The issue of what to do with the abandoned fire stations may be fundamental to the community’s approval of a fire station construction project. The disposition of outmoded buildings should be considered during any project to replace them, however, those discussions should not be an impediment to the project’s progression.
Install fire suppression and detection systems in all public buildings: First and foremost, all public buildings should be equipped with an automatic fire detection system that is tied directly to a central station alarm system. A central station system is a third party entity that monitors alarm systems and upon receipt of an activation notifies the appropriate agency to respond. Moreover, the alarm system should include a “no-heat” component. This would alert someone in the event the heating system malfunctions and allows for corrective action before a freeze-up was to occur. Sebago lost a fire truck in just such a scenario in 2003 when the furnace failed at the East Sebago fire station. And to go a step further, the alarm system should include an “intruder” component. This would add another layer of protection that would eliminate or minimize the potential of theft and vandalism to public property.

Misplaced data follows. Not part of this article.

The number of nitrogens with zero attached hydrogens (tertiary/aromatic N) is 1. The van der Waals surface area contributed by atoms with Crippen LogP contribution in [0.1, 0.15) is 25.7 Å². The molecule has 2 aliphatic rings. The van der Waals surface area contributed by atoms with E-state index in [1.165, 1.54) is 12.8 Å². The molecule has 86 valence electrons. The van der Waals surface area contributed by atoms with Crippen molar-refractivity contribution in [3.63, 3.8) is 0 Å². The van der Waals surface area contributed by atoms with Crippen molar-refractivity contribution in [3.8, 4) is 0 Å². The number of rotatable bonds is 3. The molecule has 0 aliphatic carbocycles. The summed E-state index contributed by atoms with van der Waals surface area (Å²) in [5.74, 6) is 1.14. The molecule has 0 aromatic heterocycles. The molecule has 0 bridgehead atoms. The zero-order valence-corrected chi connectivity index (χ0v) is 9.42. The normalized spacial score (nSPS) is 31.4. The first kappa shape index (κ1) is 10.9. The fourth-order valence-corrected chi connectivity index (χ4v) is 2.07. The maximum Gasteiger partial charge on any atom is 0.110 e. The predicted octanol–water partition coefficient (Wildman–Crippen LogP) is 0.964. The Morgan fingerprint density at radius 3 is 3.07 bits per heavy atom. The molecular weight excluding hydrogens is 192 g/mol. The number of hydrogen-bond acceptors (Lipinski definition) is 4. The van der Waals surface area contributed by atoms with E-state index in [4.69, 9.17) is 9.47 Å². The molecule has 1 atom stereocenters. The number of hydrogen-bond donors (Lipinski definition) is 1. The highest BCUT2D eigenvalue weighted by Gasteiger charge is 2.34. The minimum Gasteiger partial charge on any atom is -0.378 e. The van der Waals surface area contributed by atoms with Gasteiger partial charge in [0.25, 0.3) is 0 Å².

The fire stations and all public facilities should be equipped with sprinkler systems. These buildings represent a significant investment on the part of taxpayers are frequently left unoccupied and susceptible to the ravages of an undetected fire. A sprinkler system is a 24-hour per day sentry that also provides the means to hold a fire in check or extinguish one until the arrival of fire fighters once notified through automatic detection.
These fire stations should have mounted in a visible location on the front of the buildings a direct-line emergency telephone connected to the E-911 system for the traveling public to use in case of an emergency. The vicinity in which these stations are located are sparsely populated and a means of alerting public safety officials of an emergency should be provided at what people equate with “safe havens.”